Sugar was, however, more than a morale-booster for British workers. It contributed important calories to a diet which domestic agriculture was struggling to supply. In 1800 imports of staple foods, such as grain, butter and meat, were still small in comparison with a century later, but vital nonetheless. Ireland was Britain's biggest single supplier.

This is not to underestimate the achievement of British farmers in largely feeding the fast-growing population. During the 18th century they brought 50 per cent more land under cultivation and increased yields per hectare by the application of new techniques that allowed more animals to be raised and thereby improved the fertility of the soil.

At the same time, less labour per hectare was required, owing to the increasing size of farms and the resultant economies of scale. In industrial regions redundant workers were snapped up, elsewhere they languished, rarely employed outside harvest time.

New technology

Illustration of  George Stephenson
George Stephenson, inventor of the 'Rocket'
Already in the 16th century agriculture's demand for more land was putting pressure on Britain's depleted woodlands. The rising price of wood as an industrial fuel made coal, with which Britain was plentifully supplied, an increasingly attractive option.

Londoners had long been burning coal at home - a large coastal fleet shipped it down from the mines of Tyneside. Extending its use into industry, however, necessitated the containment of harmful fumes that contaminated the raw materials.

The salt, sugar and soap industries found their technical solutions quickly. In the 17th century glass makers, maltsters and non-ferrous metal refiners modified their equipment to burn coal, but iron makers suffered repeated disappointment. Only in 1709 did Abraham Darby, of Coalbrookdale, succeed in smelting pig iron for casting by first decarburising the coal to produce coke.

' It was also the expanding mining sector that prompted the invention of the steam engine ...'

But further processing was required to produce iron for the larger wrought-iron industry. This finally became economical as the price of coal fell significantly against that of charcoal after 1750. Henry Cort's puddling and rolling process (patented 1783-4) allowed both the complete replacement of charcoal and massive economies of scale - cheap iron, made with coal, turned Britain from a net importer into the world's major exporter.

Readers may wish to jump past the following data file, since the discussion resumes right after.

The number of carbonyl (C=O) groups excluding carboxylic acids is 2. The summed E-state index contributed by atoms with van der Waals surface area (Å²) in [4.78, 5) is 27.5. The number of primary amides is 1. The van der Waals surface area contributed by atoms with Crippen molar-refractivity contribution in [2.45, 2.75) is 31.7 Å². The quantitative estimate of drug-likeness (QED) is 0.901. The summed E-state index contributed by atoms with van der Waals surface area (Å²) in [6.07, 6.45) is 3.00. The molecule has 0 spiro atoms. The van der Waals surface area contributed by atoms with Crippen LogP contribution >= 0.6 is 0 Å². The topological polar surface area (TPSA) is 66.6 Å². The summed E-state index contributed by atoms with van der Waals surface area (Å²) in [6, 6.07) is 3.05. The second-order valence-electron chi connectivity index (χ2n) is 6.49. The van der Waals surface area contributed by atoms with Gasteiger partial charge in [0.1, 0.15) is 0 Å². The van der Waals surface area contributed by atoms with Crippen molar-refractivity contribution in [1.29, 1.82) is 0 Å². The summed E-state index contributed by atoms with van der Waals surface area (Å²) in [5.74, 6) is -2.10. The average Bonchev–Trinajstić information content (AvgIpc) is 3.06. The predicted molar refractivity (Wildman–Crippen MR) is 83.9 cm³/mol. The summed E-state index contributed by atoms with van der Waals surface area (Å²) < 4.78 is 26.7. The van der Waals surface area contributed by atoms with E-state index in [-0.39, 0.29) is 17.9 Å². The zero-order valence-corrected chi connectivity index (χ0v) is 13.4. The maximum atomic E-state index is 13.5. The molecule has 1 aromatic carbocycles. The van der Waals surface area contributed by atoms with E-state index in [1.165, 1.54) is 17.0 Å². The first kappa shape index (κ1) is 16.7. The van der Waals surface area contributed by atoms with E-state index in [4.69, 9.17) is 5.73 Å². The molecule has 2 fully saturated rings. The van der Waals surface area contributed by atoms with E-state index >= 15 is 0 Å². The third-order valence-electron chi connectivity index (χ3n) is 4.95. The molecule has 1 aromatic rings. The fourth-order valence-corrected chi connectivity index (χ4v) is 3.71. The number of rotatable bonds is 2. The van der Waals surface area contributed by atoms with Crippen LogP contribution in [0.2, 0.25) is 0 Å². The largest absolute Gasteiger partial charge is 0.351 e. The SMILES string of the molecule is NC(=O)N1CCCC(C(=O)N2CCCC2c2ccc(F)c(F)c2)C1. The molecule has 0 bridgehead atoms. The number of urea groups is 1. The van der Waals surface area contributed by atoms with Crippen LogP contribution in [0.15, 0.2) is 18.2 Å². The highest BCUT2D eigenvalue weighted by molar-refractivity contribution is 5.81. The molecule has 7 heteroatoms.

It was also the expanding mining sector that prompted the invention of the steam engine and the development of new forms of transport. As Cornwall's tin miners and Tyneside's coal miners dug deeper, the biggest problem they faced was flooding. Experimental drainage devices proliferated, including Thomas Savery's steam-powered 'miner's friend' in the 1690s.

But it was the 'atmospheric engine', invented around 1710 by Thomas Newcomen, a Devon blacksmith, that pumped most effectively. Sixty years later, James Watt significantly improved the Newcomen engine's fuel efficiency by adding the separate condenser, and adapted it to rotative motion to drive textile machinery. Heat energy from coal had thus been made available as mechanical energy to supplement horse, water and wind power.

Railways gather steam

Stephenson's 'Rocket'
Stephenson's locomotive, the 'Rocket'
The need to transport coal cheaply stimulated the development of the canal system. The Duke of Bridgewater showed the way in 1759, when he commissioned James Brindley to construct a canal into Manchester from the entrance to his coal mines.

Already the rival railway network was in embryo form on the coalfields. Wagonways were used above and below ground where open wagons powered by human, horse, or gravity, moved the coal along wooden rails. It was but a short step to steam-powered locomotives moving coal along iron rails and no coincidence that George Stephenson began his career in the mines of Tyneside.

'... the Industrial Revolution ... left few lives and few institutions unaltered.'

Industrialisation was such a wide-ranging phenomenon, involving every aspect of the economy and society, that there will always be scope for debate about its timing and speed, causes and consequences. The roots of change ran deep into the past, but from the final quarter of the 18th century industrialisation gathered pace.

At first slow and patchy in its progress, by the time Victoria came to the throne in 1837, the Industrial Revolution had left few lives and few institutions unaltered.

Published on BBC History: 2004-11-02